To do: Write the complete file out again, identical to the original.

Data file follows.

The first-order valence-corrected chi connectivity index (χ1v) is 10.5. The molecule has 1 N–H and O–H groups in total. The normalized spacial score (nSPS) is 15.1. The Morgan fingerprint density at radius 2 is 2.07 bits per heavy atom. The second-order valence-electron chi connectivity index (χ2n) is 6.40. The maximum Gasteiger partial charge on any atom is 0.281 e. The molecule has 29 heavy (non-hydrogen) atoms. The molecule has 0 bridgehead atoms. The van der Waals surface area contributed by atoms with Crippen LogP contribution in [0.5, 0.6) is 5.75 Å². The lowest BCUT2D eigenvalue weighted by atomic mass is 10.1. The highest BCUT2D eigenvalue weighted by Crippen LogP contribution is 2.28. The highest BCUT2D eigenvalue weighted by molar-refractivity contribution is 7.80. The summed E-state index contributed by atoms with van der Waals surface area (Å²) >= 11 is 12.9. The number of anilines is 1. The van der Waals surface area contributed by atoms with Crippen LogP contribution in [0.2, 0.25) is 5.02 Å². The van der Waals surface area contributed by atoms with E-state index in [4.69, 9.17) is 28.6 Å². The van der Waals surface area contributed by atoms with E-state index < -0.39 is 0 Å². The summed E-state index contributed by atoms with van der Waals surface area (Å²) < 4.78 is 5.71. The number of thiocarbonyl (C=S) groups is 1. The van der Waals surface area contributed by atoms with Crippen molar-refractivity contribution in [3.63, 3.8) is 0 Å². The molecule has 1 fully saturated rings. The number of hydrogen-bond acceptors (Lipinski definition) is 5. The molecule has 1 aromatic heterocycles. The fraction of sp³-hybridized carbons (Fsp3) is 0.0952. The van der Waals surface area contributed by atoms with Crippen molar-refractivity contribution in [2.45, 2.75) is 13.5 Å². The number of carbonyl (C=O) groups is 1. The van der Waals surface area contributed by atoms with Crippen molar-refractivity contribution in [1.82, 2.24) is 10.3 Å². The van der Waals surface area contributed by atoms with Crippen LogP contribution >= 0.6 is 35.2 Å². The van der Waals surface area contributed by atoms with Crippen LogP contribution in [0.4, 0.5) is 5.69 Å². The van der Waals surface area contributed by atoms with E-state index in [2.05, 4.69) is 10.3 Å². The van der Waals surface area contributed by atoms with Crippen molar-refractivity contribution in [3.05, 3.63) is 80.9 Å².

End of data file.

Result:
The first-order valence-corrected chi connectivity index (χ1v) is 10.5. The molecule has 1 N–H and O–H groups in total. The normalized spacial score (nSPS) is 15.1. The Morgan fingerprint density at radius 2 is 2.07 bits per heavy atom. The second-order valence-electron chi connectivity index (χ2n) is 6.40. The maximum Gasteiger partial charge on any atom is 0.281 e. The molecule has 29 heavy (non-hydrogen) atoms. The molecule has 0 bridgehead atoms. The van der Waals surface area contributed by atoms with Crippen LogP contribution in [0.5, 0.6) is 5.75 Å². The lowest BCUT2D eigenvalue weighted by atomic mass is 10.1. The highest BCUT2D eigenvalue weighted by Crippen LogP contribution is 2.28. The highest BCUT2D eigenvalue weighted by molar-refractivity contribution is 7.80. The summed E-state index contributed by atoms with van der Waals surface area (Å²) >= 11 is 12.9. The number of anilines is 1. The van der Waals surface area contributed by atoms with Crippen LogP contribution in [0.2, 0.25) is 5.02 Å². The van der Waals surface area contributed by atoms with E-state index in [4.69, 9.17) is 28.6 Å². The van der Waals surface area contributed by atoms with E-state index < -0.39 is 0 Å². The summed E-state index contributed by atoms with van der Waals surface area (Å²) < 4.78 is 5.71. The number of thiocarbonyl (C=S) groups is 1. The van der Waals surface area contributed by atoms with Crippen molar-refractivity contribution in [3.63, 3.8) is 0 Å². The molecule has 1 fully saturated rings. The number of hydrogen-bond acceptors (Lipinski definition) is 5. The molecule has 1 aromatic heterocycles. The fraction of sp³-hybridized carbons (Fsp3) is 0.0952. The van der Waals surface area contributed by atoms with Crippen molar-refractivity contribution in [2.45, 2.75) is 13.5 Å². The number of carbonyl (C=O) groups is 1. The van der Waals surface area contributed by atoms with Crippen molar-refractivity contribution in [1.82, 2.24) is 10.3 Å². The van der Waals surface area contributed by atoms with Crippen LogP contribution >= 0.6 is 35.2 Å². The van der Waals surface area contributed by atoms with Crippen LogP contribution in [0.4, 0.5) is 5.69 Å². The van der Waals surface area contributed by atoms with E-state index in [2.05, 4.69) is 10.3 Å². The van der Waals surface area contributed by atoms with Crippen molar-refractivity contribution in [3.05, 3.63) is 80.9 Å².